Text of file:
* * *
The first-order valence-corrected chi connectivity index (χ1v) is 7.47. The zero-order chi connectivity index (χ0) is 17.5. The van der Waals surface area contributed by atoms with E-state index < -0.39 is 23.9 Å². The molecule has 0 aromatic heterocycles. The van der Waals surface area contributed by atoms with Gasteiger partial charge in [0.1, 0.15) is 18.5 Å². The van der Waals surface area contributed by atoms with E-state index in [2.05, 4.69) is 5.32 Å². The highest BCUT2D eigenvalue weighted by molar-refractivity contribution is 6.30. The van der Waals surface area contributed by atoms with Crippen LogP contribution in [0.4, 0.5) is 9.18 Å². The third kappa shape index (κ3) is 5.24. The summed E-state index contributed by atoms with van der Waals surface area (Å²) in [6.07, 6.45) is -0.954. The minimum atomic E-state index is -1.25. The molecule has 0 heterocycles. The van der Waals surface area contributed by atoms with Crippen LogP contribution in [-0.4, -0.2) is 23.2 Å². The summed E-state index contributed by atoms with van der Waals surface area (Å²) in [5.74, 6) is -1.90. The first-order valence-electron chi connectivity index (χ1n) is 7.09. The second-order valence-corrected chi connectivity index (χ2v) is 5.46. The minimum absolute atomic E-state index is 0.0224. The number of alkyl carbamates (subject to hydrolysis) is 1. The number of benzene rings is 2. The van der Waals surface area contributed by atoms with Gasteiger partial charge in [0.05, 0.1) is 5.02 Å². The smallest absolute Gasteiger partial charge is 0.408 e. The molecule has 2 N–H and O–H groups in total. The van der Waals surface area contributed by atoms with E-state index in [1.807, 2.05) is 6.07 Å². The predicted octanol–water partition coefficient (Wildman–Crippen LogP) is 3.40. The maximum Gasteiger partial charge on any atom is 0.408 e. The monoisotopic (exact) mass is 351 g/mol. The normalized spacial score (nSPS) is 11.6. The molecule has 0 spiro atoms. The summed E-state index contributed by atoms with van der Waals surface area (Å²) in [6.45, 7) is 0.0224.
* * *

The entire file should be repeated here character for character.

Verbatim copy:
The first-order valence-corrected chi connectivity index (χ1v) is 7.47. The zero-order chi connectivity index (χ0) is 17.5. The van der Waals surface area contributed by atoms with E-state index < -0.39 is 23.9 Å². The molecule has 0 aromatic heterocycles. The van der Waals surface area contributed by atoms with Gasteiger partial charge in [0.1, 0.15) is 18.5 Å². The van der Waals surface area contributed by atoms with E-state index in [2.05, 4.69) is 5.32 Å². The highest BCUT2D eigenvalue weighted by molar-refractivity contribution is 6.30. The van der Waals surface area contributed by atoms with Crippen LogP contribution in [0.4, 0.5) is 9.18 Å². The third kappa shape index (κ3) is 5.24. The summed E-state index contributed by atoms with van der Waals surface area (Å²) in [6.07, 6.45) is -0.954. The minimum atomic E-state index is -1.25. The molecule has 0 heterocycles. The van der Waals surface area contributed by atoms with Crippen LogP contribution in [-0.4, -0.2) is 23.2 Å². The summed E-state index contributed by atoms with van der Waals surface area (Å²) in [5.74, 6) is -1.90. The first-order valence-electron chi connectivity index (χ1n) is 7.09. The second-order valence-corrected chi connectivity index (χ2v) is 5.46. The minimum absolute atomic E-state index is 0.0224. The number of alkyl carbamates (subject to hydrolysis) is 1. The number of benzene rings is 2. The van der Waals surface area contributed by atoms with Gasteiger partial charge in [0.05, 0.1) is 5.02 Å². The smallest absolute Gasteiger partial charge is 0.408 e. The molecule has 2 N–H and O–H groups in total. The van der Waals surface area contributed by atoms with E-state index in [1.807, 2.05) is 6.07 Å². The predicted octanol–water partition coefficient (Wildman–Crippen LogP) is 3.40. The maximum Gasteiger partial charge on any atom is 0.408 e. The monoisotopic (exact) mass is 351 g/mol. The normalized spacial score (nSPS) is 11.6. The molecule has 0 spiro atoms. The summed E-state index contributed by atoms with van der Waals surface area (Å²) in [6.45, 7) is 0.0224.